Do I suggest you keep your job and live just for weekends? Absolutely not! I suggest you choose to own your own business. But be selective in the business model you choose to get started with. There is one method of doing business that minimizes risk and maximizes return while streamlining the time table for your ROI (Return on Investment) and that model is easy to start and sustain.

You don’t need to put your house up as collateral, you don’t need to write a grant, and you’ll never need venture capital. You don’t need a lawyer or an accountant to get started and you will never have to hire – or fire – an employee. You will be able to write-off your initial business expenses on your taxes and your monthly overhead will merely be a reallocation of money you’ve already been spending.

You don’t have to choose a location because you’ll work from the comfort of your home. If you move, your business always goes with you because it’s completely virtual. You never have to purchase or store inventory and you don’t even have to do market research. It’s all been done for you. When you are making lots of money you may choose to hire an assistant but that will probably be after you hire your massage therapist and personal trainer!

In fact, there is only one step that’s required to make your dream of business ownership a reality. You simply have to decide! Decide to make your dreams real, to live the life you’ve always longed for, to stay home with your kids, to contribute and make a difference… just decide! Do that, and you’ll be in business within the hour. Now that’s an easy way to start!

We would be honored to have you choose to co-create your own business based on a really smart model.

If you found this article independently and wish to know more, all my contact information is in the “resource” section.

An Evolved Economy Business Is Simple to Fund!

The number one biggest barrier to starting a business that most people cite is access to funding. There are only so many ways to come up with funds; either you have the cash, you borrow the cash, or you get cash you aren’t required to pay back in the form of a grant or an investment.

You often hear of people maxing out their credit cards, turning to friends and family, or you watch Shark Tank and enjoy the discomfort of people pitching to investors. There are lots of books about “bootstrapping” which just means paying as you go and keeping expenses as minimal as possible. You can borrow money in the form of a commercial loan through the SBA but you’ll need to fill out lots of forms, have excellent personal credit, and you’ll need to provide collateral. You can apply for a grant but you have to know how to write a grant, have the time to wait to see if your request is denied or approved, and often the amounts you receive are quite small. If you go for larger government funded grants like an SBIR or STTR grant and you receive it, be prepared to document how you spend every dime – and in some cases you will have to spend the money first and then request to be reimbursed. If investment money is what you are after just know that you have to give up a percent of ownership to get the money and now you set an expectation that you will sell your company completely at some point in the future in order for the investors to receive 7-10 times more than they invested in you.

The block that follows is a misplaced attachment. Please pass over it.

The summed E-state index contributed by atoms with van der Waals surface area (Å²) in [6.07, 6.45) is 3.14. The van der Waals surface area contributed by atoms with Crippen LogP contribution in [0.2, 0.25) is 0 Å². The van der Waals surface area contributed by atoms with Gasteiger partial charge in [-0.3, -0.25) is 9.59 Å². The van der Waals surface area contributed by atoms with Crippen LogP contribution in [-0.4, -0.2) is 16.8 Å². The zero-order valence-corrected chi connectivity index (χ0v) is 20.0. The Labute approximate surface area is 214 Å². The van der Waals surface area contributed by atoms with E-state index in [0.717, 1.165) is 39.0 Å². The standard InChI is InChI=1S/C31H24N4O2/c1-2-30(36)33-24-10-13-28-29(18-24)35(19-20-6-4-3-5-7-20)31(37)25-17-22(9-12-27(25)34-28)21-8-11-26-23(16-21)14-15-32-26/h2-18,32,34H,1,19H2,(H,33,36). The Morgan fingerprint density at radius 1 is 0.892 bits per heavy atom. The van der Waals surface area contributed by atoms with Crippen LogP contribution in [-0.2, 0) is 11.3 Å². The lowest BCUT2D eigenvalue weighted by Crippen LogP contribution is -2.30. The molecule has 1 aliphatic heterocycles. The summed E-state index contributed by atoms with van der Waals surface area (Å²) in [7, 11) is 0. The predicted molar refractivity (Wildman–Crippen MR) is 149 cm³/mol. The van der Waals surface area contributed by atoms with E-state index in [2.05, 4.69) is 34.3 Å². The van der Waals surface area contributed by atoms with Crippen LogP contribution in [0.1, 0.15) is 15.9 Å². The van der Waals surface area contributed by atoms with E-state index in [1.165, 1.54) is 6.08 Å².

No wonder funding is seen as a huge barrier. What if there is a better way to start your own business that doesn’t cost so much? What if you can start a second business easily and use that to provide a cashflow cushion to your primary business, the one you trained for or have sunk so much into already you don’t want to walk away? Then you’d be economically ambidextrous! If that exists, don’t you want to know how to get started right away? It does exist!

There IS a better way! There is a capital creating model of business that is inexpensive to start, inexpensive to maintain, and you can use the cash from it to support your traditional business, your children’s college fund, your house fund, your vacation fund, contributions to charity – whatever you choose.

But what kind of numbers are we talking about? If funding is a barrier for most people who want to start businesses, why? How much does it all cost?